Katsushika Hokusai’s “The Great Wave off Kanagawa” is among the most famous artworks in the world. It is ubiquitous, appearing on swimwear, mouse pads, Boucheron tiaras and Dior haute couture. It even has its own emoji. Yet, most of us know nothing of its history or the artist’s role in inspiring the work of Van Gogh, Monet and Debussy.
Hokusai created the iconic ukiyo-e woodblock print as part of the “Thirty-six Views of Mount Fuji” series during the Edo Period in 1831. At age 70, he began experimenting with the age-old ukiyo-e style. “The Great Wave” is unique among the series as it shows Hokusai’s exploration of European art, which he would have accessed through black market images smuggled into Japan by Dutch traders.
At the time, the island nation was almost entirely self-isolated from the rest of the world. The Western influence on the print can be seen in the linear perspective and low horizon line of the image, giving it the dynamic, three-dimensional aspect for which it’s revered. The striking, vibrant blue water is also European in origin. Prussian Blue was a synthetically made color new to Japan, and its use was pioneered by Hokusai. This discovery provided the deepest hues and resisted fading—the reason the print’s color is still vibrant nearly 200 years later.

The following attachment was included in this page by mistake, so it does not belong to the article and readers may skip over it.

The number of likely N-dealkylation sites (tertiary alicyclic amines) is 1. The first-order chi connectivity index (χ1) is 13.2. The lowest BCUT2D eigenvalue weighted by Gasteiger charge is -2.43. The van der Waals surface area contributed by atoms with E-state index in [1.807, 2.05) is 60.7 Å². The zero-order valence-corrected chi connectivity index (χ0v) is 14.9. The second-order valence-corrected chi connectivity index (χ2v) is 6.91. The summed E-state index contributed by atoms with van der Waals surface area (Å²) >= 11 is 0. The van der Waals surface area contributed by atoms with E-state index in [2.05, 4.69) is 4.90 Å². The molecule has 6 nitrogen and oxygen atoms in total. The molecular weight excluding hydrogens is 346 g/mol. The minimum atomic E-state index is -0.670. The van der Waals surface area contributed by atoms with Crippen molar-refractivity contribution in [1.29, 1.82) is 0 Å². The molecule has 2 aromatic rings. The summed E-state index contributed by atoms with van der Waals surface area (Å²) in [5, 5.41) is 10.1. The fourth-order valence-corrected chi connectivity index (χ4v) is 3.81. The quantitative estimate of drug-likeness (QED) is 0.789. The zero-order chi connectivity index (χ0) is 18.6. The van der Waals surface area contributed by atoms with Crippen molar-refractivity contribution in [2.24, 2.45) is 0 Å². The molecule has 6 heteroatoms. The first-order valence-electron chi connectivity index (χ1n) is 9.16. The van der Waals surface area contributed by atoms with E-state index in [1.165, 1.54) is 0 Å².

In 1854, political pressure from the United States forced Japan to open trade to the West. Instantly, the Japonisme craze swept the art world and ukiyo-e prints became de rigueur for art collectors. “The Great Wave off Kanagawa” is said to have intrigued Van Gogh enough that it inspired the churning sky in his illustrious “Starry Night.” Monet owned 23 of Hokusai’s works, and Japanese influence can be found throughout his oeuvre. “The Great Wave” was a key element in the creation of Debussy’s “La Mer,” and he used the epochal image for the cover of the score book. His “Great Wave” print can be seen prominently in photos of his studio in 1910.